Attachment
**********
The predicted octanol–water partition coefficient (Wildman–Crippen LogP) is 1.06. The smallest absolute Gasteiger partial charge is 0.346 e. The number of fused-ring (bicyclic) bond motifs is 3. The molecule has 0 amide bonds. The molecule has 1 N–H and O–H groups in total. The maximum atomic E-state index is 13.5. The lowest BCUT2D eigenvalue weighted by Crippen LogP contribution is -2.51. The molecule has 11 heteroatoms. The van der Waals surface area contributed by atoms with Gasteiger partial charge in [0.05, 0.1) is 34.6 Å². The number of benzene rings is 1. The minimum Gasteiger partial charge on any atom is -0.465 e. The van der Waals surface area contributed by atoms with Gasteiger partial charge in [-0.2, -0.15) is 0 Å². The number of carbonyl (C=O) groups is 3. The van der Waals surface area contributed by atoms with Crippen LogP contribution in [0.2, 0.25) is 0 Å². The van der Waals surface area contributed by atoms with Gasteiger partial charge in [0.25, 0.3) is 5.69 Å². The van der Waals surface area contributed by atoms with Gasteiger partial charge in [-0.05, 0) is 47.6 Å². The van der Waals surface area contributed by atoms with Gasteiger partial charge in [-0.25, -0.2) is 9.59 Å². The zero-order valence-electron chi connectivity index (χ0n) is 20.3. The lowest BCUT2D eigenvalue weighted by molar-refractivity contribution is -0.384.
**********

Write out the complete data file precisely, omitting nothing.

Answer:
The predicted octanol–water partition coefficient (Wildman–Crippen LogP) is 1.06. The smallest absolute Gasteiger partial charge is 0.346 e. The number of fused-ring (bicyclic) bond motifs is 3. The molecule has 0 amide bonds. The molecule has 1 N–H and O–H groups in total. The maximum atomic E-state index is 13.5. The lowest BCUT2D eigenvalue weighted by Crippen LogP contribution is -2.51. The molecule has 11 heteroatoms. The van der Waals surface area contributed by atoms with Gasteiger partial charge in [0.05, 0.1) is 34.6 Å². The number of benzene rings is 1. The minimum Gasteiger partial charge on any atom is -0.465 e. The van der Waals surface area contributed by atoms with Gasteiger partial charge in [-0.2, -0.15) is 0 Å². The number of carbonyl (C=O) groups is 3. The van der Waals surface area contributed by atoms with Crippen LogP contribution in [0.2, 0.25) is 0 Å². The van der Waals surface area contributed by atoms with Gasteiger partial charge in [0.25, 0.3) is 5.69 Å². The van der Waals surface area contributed by atoms with Gasteiger partial charge in [-0.05, 0) is 47.6 Å². The van der Waals surface area contributed by atoms with Gasteiger partial charge in [-0.25, -0.2) is 9.59 Å². The zero-order valence-electron chi connectivity index (χ0n) is 20.3. The lowest BCUT2D eigenvalue weighted by molar-refractivity contribution is -0.384.